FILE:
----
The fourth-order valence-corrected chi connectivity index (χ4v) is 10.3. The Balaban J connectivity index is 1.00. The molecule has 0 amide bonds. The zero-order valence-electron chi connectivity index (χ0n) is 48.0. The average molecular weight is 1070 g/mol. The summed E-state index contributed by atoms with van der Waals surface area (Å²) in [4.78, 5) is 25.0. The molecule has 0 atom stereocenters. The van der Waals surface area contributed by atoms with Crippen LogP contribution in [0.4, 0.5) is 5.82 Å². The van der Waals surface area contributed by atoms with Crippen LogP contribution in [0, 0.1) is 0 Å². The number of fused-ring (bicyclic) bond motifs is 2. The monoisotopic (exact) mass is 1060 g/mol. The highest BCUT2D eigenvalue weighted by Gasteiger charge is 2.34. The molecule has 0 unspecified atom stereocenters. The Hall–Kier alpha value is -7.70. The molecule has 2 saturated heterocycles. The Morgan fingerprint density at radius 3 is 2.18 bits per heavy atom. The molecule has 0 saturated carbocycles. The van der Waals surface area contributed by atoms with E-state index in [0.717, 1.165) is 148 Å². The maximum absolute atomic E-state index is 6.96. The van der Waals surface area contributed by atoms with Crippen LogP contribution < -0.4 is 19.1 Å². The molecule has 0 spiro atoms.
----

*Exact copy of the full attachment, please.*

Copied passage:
The fourth-order valence-corrected chi connectivity index (χ4v) is 10.3. The Balaban J connectivity index is 1.00. The molecule has 0 amide bonds. The zero-order valence-electron chi connectivity index (χ0n) is 48.0. The average molecular weight is 1070 g/mol. The summed E-state index contributed by atoms with van der Waals surface area (Å²) in [4.78, 5) is 25.0. The molecule has 0 atom stereocenters. The van der Waals surface area contributed by atoms with Crippen LogP contribution in [0.4, 0.5) is 5.82 Å². The van der Waals surface area contributed by atoms with Crippen LogP contribution in [0, 0.1) is 0 Å². The number of fused-ring (bicyclic) bond motifs is 2. The monoisotopic (exact) mass is 1060 g/mol. The highest BCUT2D eigenvalue weighted by Gasteiger charge is 2.34. The molecule has 0 unspecified atom stereocenters. The Hall–Kier alpha value is -7.70. The molecule has 2 saturated heterocycles. The Morgan fingerprint density at radius 3 is 2.18 bits per heavy atom. The molecule has 0 saturated carbocycles. The van der Waals surface area contributed by atoms with E-state index in [0.717, 1.165) is 148 Å². The maximum absolute atomic E-state index is 6.96. The van der Waals surface area contributed by atoms with Crippen LogP contribution < -0.4 is 19.1 Å². The molecule has 0 spiro atoms.